Last week’s episode of Drag Race was really good, a sign that the show might be starting to return back to its true form. The main challenge was to act in one of two parodies, based on Black Panther and Get Out. Watching the episode the first time around, I didn’t take any issue with this, but one Drag Race alumnus, Shea Coulee, did.
Hey! So, I’m really curious what y’all think because I have some thoughts/feelings about the maxi challenge from last nights episode. Did anyone else feel that it was completely tone deaf, careless, and dismissive of the cultural impact & importance of the films it parodied?— Shea Couleé (@SheaCoulee) March 8, 2019
She then followed it up with this:
I in no way thought the show had any ill will or malice behind the maxi challenge. I’m just confused behind the decision to make performative blackness the punchline? I respect the contributions of Production, but they had to know it would be provocative right?— Shea Couleé (@SheaCoulee) March 8, 2019
Shea’s tweet made me think. Of course, Get Out and Black Panther were incredibly important films, showcasing the importance of diversity in Hollywood, but also of tackling the complex and ugly issue of racism and society’s historical and current treatment of black people. Shea has a valid critique. The two films were culturally significant and selecting them together in this challenge specifically highlighted blackness with the intention of ridiculing it. But it also brings up a few other questions: Does parodying a piece of art or film detract from its significance or add to it? And either way, is this critical eye even useful or productive for a show like RuPaul’s Drag Race?
Rather than finding “Why It Gotta Be Black Panther?” and “Good God Girl Get Out!” tone deaf, I found them incredibly over the top and ridiculous, a style very much familiar to fans of Drag Race. Every acting challenge that RuPaul conceives on his show is based on a mix of bad puns involving drag, waaaay too much innuendo, and inserting gay/drag characters at the centre of the original film’s conflict. While Shea doesn’t accuse people of any wrongdoing, I think she is saying that it’s insensitive and ignorant of the importance of its source material. But Drag Race is flippant and crass about all its source material – that might even be one of the appeals of the show.
In my opinion, the parodies that Shea criticizes above don’t undermine the significance of these films. In fact, I think it’s quite the opposite. RuPaul has applied his formula to these films, placing them at the same level as the other culture phenomena that he chooses to include in his show. In a sense, he’s almost normalizing blackness in films, by giving them the same status. If RuPaul is willing to parody black films, he’s treating them like he would non PoC-focused media to an audience that comes to Drag Race first and foremost for fun. I think it’s important to discuss the issues with the show, especially because RPDR has been criticized for transphobia and racism in the past, exemplified in last season’s conflict between Eureka and the Vixen that culminated in the Vixen leaving in the middle of the Season 10 reunion, and keeping RuPaul accountable is an important task, but a balance needs to exist between calling out bullsh-t and putting the wrong things under the microscope, all while celebrating the joy of drag.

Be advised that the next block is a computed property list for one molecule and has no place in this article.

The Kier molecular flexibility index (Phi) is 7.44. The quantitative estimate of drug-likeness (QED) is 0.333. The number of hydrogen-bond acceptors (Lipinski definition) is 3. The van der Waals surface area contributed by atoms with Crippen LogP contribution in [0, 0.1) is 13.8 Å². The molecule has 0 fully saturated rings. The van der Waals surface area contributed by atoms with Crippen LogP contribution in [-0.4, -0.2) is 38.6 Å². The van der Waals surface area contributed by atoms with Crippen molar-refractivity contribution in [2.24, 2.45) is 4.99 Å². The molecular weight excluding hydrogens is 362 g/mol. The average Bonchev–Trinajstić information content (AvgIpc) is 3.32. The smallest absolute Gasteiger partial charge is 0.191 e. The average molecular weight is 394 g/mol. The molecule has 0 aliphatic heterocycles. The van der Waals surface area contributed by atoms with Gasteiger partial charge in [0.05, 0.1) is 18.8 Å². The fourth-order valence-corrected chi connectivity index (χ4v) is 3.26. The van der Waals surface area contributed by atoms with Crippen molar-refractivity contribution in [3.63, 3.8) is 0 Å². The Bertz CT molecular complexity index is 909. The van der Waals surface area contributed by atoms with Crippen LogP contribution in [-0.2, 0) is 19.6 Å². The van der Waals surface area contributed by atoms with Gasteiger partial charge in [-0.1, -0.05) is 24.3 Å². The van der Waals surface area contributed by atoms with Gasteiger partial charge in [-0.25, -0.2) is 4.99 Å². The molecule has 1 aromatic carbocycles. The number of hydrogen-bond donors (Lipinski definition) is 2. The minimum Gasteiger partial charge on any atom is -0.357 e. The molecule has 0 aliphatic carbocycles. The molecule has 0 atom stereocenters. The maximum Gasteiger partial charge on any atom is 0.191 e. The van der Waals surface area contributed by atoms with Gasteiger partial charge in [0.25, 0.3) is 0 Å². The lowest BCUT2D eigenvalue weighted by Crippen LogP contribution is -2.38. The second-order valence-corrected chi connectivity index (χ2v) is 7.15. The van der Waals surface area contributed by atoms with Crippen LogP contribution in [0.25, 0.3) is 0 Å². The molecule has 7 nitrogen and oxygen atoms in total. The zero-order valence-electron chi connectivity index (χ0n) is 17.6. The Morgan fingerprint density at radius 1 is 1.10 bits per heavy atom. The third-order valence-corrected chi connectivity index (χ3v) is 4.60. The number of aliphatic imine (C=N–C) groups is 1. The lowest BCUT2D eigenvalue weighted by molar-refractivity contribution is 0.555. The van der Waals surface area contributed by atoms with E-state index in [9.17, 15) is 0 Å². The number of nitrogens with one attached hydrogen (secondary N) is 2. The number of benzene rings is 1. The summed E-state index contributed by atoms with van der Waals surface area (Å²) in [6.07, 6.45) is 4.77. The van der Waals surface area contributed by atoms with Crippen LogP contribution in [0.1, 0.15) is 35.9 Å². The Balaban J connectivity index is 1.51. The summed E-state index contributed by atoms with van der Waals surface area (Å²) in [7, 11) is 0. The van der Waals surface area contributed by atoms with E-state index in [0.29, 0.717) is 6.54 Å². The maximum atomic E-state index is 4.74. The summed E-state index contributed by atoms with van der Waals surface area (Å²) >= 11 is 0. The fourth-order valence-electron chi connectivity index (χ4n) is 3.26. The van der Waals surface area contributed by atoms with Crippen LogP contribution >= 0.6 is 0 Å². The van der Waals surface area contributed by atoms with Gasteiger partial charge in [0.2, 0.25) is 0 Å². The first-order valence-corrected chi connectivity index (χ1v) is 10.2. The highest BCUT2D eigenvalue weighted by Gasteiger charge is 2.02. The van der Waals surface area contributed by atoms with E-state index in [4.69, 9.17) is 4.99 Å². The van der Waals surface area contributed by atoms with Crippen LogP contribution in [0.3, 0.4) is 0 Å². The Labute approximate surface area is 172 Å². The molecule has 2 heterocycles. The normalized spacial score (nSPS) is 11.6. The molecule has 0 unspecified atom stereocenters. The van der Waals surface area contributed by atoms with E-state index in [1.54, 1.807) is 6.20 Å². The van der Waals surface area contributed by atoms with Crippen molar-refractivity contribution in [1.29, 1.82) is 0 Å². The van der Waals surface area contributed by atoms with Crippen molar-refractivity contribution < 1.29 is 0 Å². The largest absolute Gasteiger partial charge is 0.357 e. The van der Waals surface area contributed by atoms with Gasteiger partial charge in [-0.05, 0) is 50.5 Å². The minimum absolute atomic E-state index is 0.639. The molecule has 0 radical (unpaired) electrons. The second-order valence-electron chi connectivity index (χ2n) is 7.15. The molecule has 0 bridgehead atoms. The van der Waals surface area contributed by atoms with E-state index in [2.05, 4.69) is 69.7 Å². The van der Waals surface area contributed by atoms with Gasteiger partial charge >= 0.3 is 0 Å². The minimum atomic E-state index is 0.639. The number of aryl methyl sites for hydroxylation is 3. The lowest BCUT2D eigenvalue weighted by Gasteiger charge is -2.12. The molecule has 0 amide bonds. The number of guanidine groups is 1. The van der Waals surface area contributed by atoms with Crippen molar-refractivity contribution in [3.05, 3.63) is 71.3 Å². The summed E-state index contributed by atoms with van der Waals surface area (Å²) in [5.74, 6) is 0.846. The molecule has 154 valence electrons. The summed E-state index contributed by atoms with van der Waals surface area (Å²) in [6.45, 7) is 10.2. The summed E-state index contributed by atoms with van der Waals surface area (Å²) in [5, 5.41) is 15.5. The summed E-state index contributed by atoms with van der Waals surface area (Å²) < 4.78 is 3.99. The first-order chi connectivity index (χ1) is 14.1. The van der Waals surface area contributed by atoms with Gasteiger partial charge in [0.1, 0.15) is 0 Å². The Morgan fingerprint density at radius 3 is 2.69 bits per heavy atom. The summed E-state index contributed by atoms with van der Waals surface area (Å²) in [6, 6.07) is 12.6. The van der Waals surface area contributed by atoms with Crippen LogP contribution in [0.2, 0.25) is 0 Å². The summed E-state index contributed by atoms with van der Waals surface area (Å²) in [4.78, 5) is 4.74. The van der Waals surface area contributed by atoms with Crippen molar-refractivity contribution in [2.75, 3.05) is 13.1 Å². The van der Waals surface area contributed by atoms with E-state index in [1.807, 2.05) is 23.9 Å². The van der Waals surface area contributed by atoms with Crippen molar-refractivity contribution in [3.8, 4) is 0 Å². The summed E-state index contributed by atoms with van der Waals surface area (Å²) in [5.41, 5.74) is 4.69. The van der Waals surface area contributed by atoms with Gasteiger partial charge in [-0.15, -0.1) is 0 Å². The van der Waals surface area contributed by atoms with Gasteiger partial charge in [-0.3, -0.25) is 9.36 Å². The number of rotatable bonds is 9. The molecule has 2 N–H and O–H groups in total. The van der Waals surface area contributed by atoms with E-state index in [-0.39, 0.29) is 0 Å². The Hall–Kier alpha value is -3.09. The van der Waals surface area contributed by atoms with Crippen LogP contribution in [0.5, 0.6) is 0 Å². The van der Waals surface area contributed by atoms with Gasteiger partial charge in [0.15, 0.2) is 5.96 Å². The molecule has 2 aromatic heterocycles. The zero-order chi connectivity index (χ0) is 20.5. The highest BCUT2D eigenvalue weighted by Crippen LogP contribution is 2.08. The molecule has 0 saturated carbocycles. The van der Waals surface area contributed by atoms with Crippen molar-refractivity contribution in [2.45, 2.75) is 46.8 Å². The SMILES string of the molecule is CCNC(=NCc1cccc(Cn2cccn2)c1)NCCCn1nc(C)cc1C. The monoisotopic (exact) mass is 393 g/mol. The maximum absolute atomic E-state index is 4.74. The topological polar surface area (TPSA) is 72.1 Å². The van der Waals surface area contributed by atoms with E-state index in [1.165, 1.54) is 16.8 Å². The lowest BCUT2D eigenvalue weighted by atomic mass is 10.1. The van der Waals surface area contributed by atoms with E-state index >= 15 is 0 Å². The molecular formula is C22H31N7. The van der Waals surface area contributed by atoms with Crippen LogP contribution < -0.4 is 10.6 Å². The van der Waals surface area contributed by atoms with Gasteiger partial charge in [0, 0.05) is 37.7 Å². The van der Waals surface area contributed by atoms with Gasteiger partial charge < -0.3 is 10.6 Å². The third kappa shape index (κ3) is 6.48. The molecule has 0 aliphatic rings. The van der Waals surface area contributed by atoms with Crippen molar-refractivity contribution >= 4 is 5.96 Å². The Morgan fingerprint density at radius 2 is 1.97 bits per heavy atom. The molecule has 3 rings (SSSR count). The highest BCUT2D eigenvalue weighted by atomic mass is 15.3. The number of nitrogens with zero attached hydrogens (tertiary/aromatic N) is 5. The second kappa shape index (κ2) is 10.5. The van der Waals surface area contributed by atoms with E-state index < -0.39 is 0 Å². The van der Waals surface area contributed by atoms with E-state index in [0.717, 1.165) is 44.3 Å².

Drag Race is a cultural institution for the gay community and one of the few with an extremely large reach. It’s reasonable to want such a prominent show to check all the boxes we look for in intersectional representation. But Drag Race is already doing so much, is it fair to expect it to do it ALL? It still brings to light important LGBTQ issues, has provided a platform and immense promotion for Drag Queens to kickstart their careers, and can even occasionally touch sensitive issues (albeit rather clumsily) from time to time.
I appreciate Shea’s efforts, but Drag Race is not a show about nuance, subtlety, or even decorum. It’s about queens reading each other, hot half naked men in underwear, and a constant flow of genitalia related jokes – and its very success challenges the status quo that has held back the community which, of course, includes many people of colour.